Friday, September 12, 2014

Mid-Autumn Festival

It started with champagne. Adam and I chopped vegetables, cut meat, with glasses of champagne next to our cutting boards: asparagus, mushrooms, spring onions, chicken, and quail eggs. Greg stood behind us at the stove, a wok cooking “Cola Chicken,” some recipe he had brought back from China. Luke started the fire in the pit outside.

I didn’t even get drunk that night but the moon was so beautiful, what little we saw of it, above the building next door, through the leaves of the tree. 

And it was so orange and round, so close, it seemed like we could just walk up to it. Climb a ladder onto the roof to get closer.

Chang’e found herself floating up to the moon, leaving her husband Houyi behind.

Greg told us the story of the moon goddess who found herself immortal but lonely on the moon with just a jade rabbit for company. Though he lives in Beijing now, Greg and I had gone to high school together. Birmingham, Portland, Beijing. The moon was round, the eighth full moon of the Chinese calendar and we were celebrating Mid-Autumn Festival.

Lee and her boyfriend were there, too: another friend from high school and her boyfriend, a man who had grown up in Birmingham with us but whom I had never known. 

Bench by bench we sat around the fire, orange silhouetted against we only knew was around us: plants and spiders and crickets and racoons watching us, ready to invade after we retired to the house. Greg and Ryan. Misti and Allison. I kissed Adam. Daniella and Ryan came out. Luke and Alisa helped make dinner. They had all just arrived back from a camping trip, just in time for the festival. Daniella’s friends from Vancouver were visiting.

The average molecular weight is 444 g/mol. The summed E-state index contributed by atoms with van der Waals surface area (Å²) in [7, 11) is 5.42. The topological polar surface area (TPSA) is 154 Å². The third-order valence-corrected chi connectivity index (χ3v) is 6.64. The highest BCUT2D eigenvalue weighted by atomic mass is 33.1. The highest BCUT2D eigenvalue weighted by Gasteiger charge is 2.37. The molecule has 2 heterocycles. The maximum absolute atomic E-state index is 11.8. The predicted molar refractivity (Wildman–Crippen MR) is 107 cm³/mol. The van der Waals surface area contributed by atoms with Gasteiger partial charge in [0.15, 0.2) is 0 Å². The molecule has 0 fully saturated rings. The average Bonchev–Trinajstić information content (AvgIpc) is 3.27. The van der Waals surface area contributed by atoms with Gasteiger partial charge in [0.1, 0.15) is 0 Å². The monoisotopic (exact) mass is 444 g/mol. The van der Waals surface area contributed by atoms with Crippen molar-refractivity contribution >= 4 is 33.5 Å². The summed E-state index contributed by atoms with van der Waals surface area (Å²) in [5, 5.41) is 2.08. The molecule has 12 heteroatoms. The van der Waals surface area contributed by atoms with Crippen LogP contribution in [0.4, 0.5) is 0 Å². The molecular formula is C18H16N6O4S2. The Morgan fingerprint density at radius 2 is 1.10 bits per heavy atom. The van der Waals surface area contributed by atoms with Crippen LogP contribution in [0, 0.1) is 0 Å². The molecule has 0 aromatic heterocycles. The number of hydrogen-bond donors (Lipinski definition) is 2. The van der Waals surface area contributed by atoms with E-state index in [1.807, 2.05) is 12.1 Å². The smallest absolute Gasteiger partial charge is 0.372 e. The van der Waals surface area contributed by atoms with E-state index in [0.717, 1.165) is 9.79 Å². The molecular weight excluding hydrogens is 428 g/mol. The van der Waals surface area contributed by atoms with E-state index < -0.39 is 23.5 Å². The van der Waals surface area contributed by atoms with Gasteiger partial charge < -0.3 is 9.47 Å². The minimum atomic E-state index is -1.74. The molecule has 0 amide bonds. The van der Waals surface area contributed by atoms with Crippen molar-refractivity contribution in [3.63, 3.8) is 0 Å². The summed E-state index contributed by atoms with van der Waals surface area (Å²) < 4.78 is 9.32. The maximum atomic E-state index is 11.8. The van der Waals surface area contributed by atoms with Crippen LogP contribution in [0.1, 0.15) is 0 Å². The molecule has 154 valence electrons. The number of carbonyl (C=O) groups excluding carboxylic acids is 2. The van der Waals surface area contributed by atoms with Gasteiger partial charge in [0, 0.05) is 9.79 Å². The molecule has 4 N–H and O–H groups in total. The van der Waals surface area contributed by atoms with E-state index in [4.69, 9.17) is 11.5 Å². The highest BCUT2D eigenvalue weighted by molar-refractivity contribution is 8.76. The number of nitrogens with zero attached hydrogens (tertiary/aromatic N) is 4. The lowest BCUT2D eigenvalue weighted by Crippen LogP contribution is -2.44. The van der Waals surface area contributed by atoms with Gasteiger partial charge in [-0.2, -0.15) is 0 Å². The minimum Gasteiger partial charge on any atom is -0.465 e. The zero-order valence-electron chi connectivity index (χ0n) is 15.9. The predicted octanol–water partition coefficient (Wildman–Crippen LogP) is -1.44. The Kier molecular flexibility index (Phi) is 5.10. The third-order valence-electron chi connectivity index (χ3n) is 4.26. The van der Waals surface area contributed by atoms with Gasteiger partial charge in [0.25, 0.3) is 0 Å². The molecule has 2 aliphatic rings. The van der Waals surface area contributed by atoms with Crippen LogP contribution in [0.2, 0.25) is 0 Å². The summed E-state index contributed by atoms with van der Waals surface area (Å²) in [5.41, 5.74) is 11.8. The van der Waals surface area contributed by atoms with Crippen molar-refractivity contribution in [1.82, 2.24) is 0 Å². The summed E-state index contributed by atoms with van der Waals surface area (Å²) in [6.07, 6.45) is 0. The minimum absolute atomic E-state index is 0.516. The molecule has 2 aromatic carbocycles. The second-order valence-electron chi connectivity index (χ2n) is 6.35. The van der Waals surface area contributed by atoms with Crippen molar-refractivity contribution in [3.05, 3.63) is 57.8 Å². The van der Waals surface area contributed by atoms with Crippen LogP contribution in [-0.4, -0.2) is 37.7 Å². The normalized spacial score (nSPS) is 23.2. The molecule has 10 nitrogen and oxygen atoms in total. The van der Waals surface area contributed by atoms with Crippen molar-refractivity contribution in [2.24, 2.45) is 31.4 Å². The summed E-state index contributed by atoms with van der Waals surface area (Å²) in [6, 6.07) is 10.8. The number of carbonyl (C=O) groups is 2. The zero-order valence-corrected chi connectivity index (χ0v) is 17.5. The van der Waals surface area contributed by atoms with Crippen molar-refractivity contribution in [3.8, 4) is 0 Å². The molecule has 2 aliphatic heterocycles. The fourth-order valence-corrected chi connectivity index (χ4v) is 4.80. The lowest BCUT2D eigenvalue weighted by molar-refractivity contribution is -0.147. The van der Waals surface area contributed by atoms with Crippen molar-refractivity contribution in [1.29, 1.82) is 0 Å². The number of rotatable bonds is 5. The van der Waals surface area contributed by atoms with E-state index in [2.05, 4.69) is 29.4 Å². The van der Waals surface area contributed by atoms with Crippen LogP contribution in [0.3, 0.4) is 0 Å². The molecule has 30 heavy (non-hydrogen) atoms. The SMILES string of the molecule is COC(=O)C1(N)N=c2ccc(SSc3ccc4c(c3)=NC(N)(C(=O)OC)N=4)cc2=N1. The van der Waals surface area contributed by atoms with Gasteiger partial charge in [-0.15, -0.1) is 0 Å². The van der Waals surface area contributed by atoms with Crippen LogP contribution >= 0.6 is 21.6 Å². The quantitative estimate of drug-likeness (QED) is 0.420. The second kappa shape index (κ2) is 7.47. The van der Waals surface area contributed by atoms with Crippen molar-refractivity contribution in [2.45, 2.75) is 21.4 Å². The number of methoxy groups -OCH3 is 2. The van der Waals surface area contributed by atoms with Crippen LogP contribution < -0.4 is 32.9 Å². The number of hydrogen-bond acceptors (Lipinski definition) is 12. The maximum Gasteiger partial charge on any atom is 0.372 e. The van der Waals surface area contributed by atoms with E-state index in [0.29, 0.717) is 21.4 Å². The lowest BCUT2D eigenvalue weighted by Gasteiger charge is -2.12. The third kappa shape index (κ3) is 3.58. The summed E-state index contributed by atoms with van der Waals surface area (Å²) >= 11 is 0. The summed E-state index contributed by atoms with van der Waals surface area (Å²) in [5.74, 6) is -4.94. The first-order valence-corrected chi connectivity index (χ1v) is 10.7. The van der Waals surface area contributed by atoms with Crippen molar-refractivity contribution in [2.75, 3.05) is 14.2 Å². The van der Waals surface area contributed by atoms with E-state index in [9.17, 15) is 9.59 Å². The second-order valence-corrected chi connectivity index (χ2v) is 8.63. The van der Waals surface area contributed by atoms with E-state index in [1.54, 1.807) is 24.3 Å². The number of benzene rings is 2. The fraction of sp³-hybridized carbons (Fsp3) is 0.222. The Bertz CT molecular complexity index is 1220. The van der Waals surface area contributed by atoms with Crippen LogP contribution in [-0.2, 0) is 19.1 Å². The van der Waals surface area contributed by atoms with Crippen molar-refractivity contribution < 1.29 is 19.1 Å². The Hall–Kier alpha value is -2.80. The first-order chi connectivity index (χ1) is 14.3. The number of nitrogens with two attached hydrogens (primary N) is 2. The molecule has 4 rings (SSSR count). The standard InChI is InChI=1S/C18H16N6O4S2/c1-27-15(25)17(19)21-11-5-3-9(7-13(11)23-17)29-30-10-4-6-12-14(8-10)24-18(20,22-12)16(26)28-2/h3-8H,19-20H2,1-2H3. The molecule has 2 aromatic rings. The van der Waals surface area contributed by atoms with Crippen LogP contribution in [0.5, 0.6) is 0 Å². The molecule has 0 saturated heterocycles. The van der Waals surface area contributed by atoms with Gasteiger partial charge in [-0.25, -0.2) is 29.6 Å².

Chang’e and her jade rabbit.

Adam’s roommates groaned when I told them I had bought moon cakes. I’m not sure anyone really loved the moons cakes. Except maybe me. Like a Fig Newton filled with lotus paste or red bean paste or date paste, they’re solid and sweet, brick-like. I don’t even mind the egg yolk baked into the middle.

And they look so perfect in their red packages, not sealed because they last forever, the tops of each cake decorated with the art nouveau impressions of Chinese characters and design.

I bought a string of paper lanterns set on a line of Christmas lights for six dollars at the Japanese market going out of business.

Greg had suggested we celebrate Mid-Autumn Festival. Adam and his roommates remembered celebrating in China. The rest of us were experiencing it for the first time, here in Portland, by a string of cheap lights and a fire with moon cakes and the Chinese barbeque Adam was busy seasoning. It was Sunday and there was plenty of wine.

No comments: